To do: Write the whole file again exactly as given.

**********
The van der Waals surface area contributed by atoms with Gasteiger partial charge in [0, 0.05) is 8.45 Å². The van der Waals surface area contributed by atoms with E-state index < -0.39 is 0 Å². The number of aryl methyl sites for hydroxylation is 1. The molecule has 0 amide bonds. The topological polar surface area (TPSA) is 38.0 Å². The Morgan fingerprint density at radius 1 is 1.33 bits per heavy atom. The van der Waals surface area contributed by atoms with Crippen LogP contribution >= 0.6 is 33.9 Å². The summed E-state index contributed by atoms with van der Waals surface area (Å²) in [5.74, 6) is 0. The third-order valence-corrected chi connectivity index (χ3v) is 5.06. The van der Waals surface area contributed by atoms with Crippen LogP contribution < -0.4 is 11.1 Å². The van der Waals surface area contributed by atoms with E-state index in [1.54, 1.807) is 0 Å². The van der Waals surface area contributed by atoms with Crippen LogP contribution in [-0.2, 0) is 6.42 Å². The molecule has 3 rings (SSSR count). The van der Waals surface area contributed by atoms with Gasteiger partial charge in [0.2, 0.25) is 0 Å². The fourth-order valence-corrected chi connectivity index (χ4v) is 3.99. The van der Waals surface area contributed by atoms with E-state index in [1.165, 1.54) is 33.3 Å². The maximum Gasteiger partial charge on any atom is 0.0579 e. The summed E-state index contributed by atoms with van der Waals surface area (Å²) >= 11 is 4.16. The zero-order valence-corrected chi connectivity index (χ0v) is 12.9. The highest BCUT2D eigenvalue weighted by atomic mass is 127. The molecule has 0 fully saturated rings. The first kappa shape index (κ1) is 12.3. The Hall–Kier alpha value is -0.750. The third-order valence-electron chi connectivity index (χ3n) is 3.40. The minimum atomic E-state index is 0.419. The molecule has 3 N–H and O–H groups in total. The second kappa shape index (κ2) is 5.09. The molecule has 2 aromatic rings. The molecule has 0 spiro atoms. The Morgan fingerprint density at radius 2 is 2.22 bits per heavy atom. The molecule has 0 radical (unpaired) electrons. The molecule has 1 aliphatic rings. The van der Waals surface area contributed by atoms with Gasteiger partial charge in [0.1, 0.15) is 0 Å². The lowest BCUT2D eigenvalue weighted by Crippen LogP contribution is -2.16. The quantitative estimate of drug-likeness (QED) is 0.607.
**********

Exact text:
The van der Waals surface area contributed by atoms with Gasteiger partial charge in [0, 0.05) is 8.45 Å². The van der Waals surface area contributed by atoms with E-state index < -0.39 is 0 Å². The number of aryl methyl sites for hydroxylation is 1. The molecule has 0 amide bonds. The topological polar surface area (TPSA) is 38.0 Å². The Morgan fingerprint density at radius 1 is 1.33 bits per heavy atom. The van der Waals surface area contributed by atoms with Crippen LogP contribution >= 0.6 is 33.9 Å². The summed E-state index contributed by atoms with van der Waals surface area (Å²) in [5.74, 6) is 0. The third-order valence-corrected chi connectivity index (χ3v) is 5.06. The van der Waals surface area contributed by atoms with Crippen LogP contribution < -0.4 is 11.1 Å². The van der Waals surface area contributed by atoms with E-state index in [1.54, 1.807) is 0 Å². The van der Waals surface area contributed by atoms with Crippen LogP contribution in [-0.2, 0) is 6.42 Å². The molecule has 3 rings (SSSR count). The van der Waals surface area contributed by atoms with Gasteiger partial charge in [0.2, 0.25) is 0 Å². The fourth-order valence-corrected chi connectivity index (χ4v) is 3.99. The van der Waals surface area contributed by atoms with E-state index in [1.165, 1.54) is 33.3 Å². The maximum Gasteiger partial charge on any atom is 0.0579 e. The summed E-state index contributed by atoms with van der Waals surface area (Å²) >= 11 is 4.16. The zero-order valence-corrected chi connectivity index (χ0v) is 12.9. The highest BCUT2D eigenvalue weighted by atomic mass is 127. The molecule has 0 fully saturated rings. The first kappa shape index (κ1) is 12.3. The Hall–Kier alpha value is -0.750. The third-order valence-electron chi connectivity index (χ3n) is 3.40. The minimum atomic E-state index is 0.419. The molecule has 3 N–H and O–H groups in total. The second kappa shape index (κ2) is 5.09. The molecule has 2 aromatic rings. The molecule has 0 spiro atoms. The Morgan fingerprint density at radius 2 is 2.22 bits per heavy atom. The molecule has 0 radical (unpaired) electrons. The molecule has 1 aliphatic rings. The van der Waals surface area contributed by atoms with Gasteiger partial charge in [0.1, 0.15) is 0 Å². The lowest BCUT2D eigenvalue weighted by Crippen LogP contribution is -2.16. The quantitative estimate of drug-likeness (QED) is 0.607.